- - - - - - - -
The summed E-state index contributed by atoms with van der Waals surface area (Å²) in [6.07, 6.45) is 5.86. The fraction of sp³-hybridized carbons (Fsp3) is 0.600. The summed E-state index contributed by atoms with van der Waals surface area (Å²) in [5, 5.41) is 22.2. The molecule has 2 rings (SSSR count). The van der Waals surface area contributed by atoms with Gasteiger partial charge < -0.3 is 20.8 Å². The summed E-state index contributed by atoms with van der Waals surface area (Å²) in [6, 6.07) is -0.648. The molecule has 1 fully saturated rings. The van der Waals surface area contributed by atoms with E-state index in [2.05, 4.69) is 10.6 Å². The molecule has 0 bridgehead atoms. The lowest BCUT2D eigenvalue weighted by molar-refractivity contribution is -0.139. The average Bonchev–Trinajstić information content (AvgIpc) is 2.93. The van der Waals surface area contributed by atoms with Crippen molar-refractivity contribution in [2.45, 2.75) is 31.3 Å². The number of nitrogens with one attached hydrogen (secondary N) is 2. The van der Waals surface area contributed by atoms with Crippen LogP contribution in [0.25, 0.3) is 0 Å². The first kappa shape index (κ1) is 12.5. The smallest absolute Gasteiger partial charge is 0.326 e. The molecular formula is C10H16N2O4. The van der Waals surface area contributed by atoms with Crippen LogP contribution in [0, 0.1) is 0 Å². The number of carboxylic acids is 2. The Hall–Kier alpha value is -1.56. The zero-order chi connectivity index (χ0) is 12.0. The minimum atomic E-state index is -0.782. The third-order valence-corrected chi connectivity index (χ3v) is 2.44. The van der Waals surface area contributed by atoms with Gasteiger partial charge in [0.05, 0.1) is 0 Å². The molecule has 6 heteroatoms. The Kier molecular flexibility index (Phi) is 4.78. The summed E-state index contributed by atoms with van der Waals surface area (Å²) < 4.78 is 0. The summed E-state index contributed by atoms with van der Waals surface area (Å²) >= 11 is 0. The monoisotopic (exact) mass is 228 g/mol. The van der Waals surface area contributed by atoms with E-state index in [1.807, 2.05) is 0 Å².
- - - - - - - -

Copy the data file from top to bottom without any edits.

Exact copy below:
The summed E-state index contributed by atoms with van der Waals surface area (Å²) in [6.07, 6.45) is 5.86. The fraction of sp³-hybridized carbons (Fsp3) is 0.600. The summed E-state index contributed by atoms with van der Waals surface area (Å²) in [5, 5.41) is 22.2. The molecule has 2 rings (SSSR count). The van der Waals surface area contributed by atoms with Gasteiger partial charge < -0.3 is 20.8 Å². The summed E-state index contributed by atoms with van der Waals surface area (Å²) in [6, 6.07) is -0.648. The molecule has 1 fully saturated rings. The van der Waals surface area contributed by atoms with E-state index in [2.05, 4.69) is 10.6 Å². The molecule has 0 bridgehead atoms. The lowest BCUT2D eigenvalue weighted by molar-refractivity contribution is -0.139. The average Bonchev–Trinajstić information content (AvgIpc) is 2.93. The van der Waals surface area contributed by atoms with Crippen molar-refractivity contribution in [2.45, 2.75) is 31.3 Å². The number of nitrogens with one attached hydrogen (secondary N) is 2. The van der Waals surface area contributed by atoms with Crippen LogP contribution in [0.25, 0.3) is 0 Å². The first kappa shape index (κ1) is 12.5. The smallest absolute Gasteiger partial charge is 0.326 e. The molecular formula is C10H16N2O4. The van der Waals surface area contributed by atoms with Crippen LogP contribution in [0, 0.1) is 0 Å². The number of carboxylic acids is 2. The Hall–Kier alpha value is -1.56. The zero-order chi connectivity index (χ0) is 12.0. The minimum atomic E-state index is -0.782. The third-order valence-corrected chi connectivity index (χ3v) is 2.44. The van der Waals surface area contributed by atoms with Gasteiger partial charge in [0.05, 0.1) is 0 Å². The molecule has 6 heteroatoms. The Kier molecular flexibility index (Phi) is 4.78. The summed E-state index contributed by atoms with van der Waals surface area (Å²) < 4.78 is 0. The summed E-state index contributed by atoms with van der Waals surface area (Å²) >= 11 is 0. The monoisotopic (exact) mass is 228 g/mol. The van der Waals surface area contributed by atoms with E-state index in [1.807, 2.05) is 0 Å².